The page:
Nitrogen: This one is unlikely. A pile that has enough nitrogen to get truly hot once usually has enough to last out the entire composting process. But there may be the occasional exception. If it’s heated up once or twice but won’t heat up after turning and it’s neither too dry nor two wet, then try turning it again. Introduce nitrogen throughout as you turn.

The most cheerful addition to the list is the possibility that the compost is done. If it’s performed like a champion for several weeks or months, heating up whenever you turn it, but now the temperature doesn’t budge even when you fork it over, then this is most likely the answer. If it look, smells and feels like soil or compost, then it’s done. Screen whatever remaining materials, twigs and the like, out of it before using. Though it can be used at once, it’s best left to cure for a week or two.


How can this be a problem? By killing off the very reason that compost is so effective; the beneficial microbes. At temperatures above 160°F (71°C) or so, beneficial micro-organisms begin to die off. Adding this compost to your soil will quite simply not be as beneficial as it would be otherwise. In fact, the extension service at the University of Illinois warns that at temperatures this high, “the composting material may become sterile and lose its disease fighting properties.” Those properties, after all, come to us courtesy of bacteria. Kill the bacteria and you kill off any chance for antibiotic action as well.

Unless you have a thermometer in the pile, you probably won’t know if it heats up over 140°F (60°C). It’s next to impossible to tell by hand the difference between 140°, which is optimal, and 160°F (71°C), which is getting close to a temperature which will kill off beneficial organisms. A compost thermometer is a good investment.

Commercial and municipal composting systems actually aim for these very high temperatures to ensure that pathogens are killed off, but they’re not practical for the home composter. Assuming that your pile is free of pet and human feces or other sources of human pathogens, it’s best to keep composting temperatures below 155°F (68°C).

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“I Need It Now!”

Most gardeners have run into a compost crisis: a realization that the pile on hand is just not going to produce what’s needed fast enough. Will you go without or be forced to purchase commercial compost? (If so, make sure it’s dependable and organic.) Sometimes — not always — it’s possible to hurry a pile along.

First, the “not always” conditions. A hot pile already operating at maximum capacity cannot be sped up. If the compost thermometer reads 150°F (65.5°C), raising the temperature risks killing off many of the organisms that make compost valuable. Secondly, if you need your finished compost tomorrow or even next week, you’re out of luck; it’s time to hit the gardening center. Third, if your pile is completely saturated with water, it’s probably not possible to both dry it out and compost it within the time available. Finally, if you don’t have enough material on hand for at least a 3′ by 3′ pile, you’ll have to wait until you do.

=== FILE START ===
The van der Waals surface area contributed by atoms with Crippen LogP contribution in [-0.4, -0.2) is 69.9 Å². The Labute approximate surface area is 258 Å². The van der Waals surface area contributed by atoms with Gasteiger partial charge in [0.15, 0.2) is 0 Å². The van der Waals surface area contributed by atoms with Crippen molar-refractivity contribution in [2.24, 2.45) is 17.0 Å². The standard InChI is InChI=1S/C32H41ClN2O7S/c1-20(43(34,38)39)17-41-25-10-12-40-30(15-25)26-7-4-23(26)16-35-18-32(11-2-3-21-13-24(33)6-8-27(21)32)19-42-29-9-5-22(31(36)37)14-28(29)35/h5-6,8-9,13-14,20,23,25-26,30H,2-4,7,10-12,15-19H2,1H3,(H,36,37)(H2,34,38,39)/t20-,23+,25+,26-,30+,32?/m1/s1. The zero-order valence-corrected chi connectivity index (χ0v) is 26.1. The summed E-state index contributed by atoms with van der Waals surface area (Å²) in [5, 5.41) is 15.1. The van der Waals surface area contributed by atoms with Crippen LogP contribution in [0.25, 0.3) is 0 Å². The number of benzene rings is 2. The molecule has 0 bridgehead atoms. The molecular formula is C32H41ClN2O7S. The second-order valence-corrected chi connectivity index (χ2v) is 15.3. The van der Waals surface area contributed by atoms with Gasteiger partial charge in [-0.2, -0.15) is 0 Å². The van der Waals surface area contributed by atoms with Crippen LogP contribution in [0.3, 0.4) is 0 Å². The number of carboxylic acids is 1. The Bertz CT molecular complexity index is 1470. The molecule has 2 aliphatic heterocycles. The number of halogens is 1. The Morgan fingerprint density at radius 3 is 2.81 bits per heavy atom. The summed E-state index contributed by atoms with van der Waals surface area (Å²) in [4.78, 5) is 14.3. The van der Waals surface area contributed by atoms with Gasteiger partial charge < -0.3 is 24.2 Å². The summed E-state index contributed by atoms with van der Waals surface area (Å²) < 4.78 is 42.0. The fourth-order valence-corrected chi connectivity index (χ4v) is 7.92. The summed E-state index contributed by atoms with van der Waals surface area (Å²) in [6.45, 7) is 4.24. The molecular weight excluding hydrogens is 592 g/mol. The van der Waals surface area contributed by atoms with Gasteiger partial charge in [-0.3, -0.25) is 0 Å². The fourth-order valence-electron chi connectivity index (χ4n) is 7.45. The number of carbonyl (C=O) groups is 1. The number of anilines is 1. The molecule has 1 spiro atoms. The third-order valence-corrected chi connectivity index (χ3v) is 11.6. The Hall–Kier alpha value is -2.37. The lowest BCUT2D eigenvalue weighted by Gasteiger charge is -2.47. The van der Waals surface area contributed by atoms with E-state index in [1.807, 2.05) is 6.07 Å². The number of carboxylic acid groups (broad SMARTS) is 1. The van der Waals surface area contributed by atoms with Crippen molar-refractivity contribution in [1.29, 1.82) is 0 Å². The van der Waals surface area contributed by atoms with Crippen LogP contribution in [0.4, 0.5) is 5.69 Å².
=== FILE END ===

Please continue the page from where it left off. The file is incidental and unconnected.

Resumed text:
However, if you’ve got a partially composted pile of reasonable dimensions and three to six weeks to work with, then many things are possible. The further along your pile already is and the more material you’ve got to work with (within reason) the better. Specifically, it is possible to convert a cool continuous pile into a hot batch pile.

For emergency actions, it’s a good idea to have on hand a couple of compost boosters such as a nitrogen source and a compost additive to add additional microbes. A pair of gloves, always a good idea when handling immature compost, will be especially welcome in the following exercise as some of the ingredients are sure to be slimy.

The basic plan here is to clean out the bin and rebuild it using the most effective new-pile building techniques. Even if you don’t usually chop up ingredients, this would be the time to do so. A hoe, turf edger or sharp-edged shovel can accomplish a great deal. A pair of clippers might come in handy as well. A shredder is particularly effective on materials dry enough (like leaves) that it will accommodate. Anything that resists chopping or shredding, like twigs, corn stalks, or nut shells, should be saved or moved to another, less urgent pile.

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New material that’s high in nitrogen and quick to decompose should be welcomed. This includes fresh leaves and grass trimmings as well as soft kitchen waste: plums, peaches or potatoes past their prime, but not carrot ends, peanut shells or cantaloupe peels.

Before you return material to the bin, create an open airspace at the bottom by laying down sticks, a wood pallet, or even a layer of wood chips or pine cones. This will allow continuous aeration from below which will reduce the need for turning.

After you’ve pulled everything out, chopped as much as you can, and added new material, rake it all together and mix it up with a garden or pitch fork. Bunches of leaves or matted grass need to be shaken up and mixed with other things. Use dirt only if nothing else is available. If you’re working on a tarp, you can sprinkle the feedstock with some of the nitrogen and dry activators as you work.

When the material is well mixed, put down a six-inch layer in the bin and sprinkle it with nitrogen and microbes unless, of course, you’ve already added all the boosters that the directions recommend. Also sprinkle with water if needed, remembering that feedstock should be damp, not wet. Repeat until the bin is full. Sprinkle the top with boosters and with an inch or two of soil or mature compost or several inches of hay.

Poke holes in the pile with a piece of rebar — lots of holes, spacing them three to six inches apart. If they’re not there the next day, do it again. These holes provide aeration channels, drawing air up from the bottom of the pile.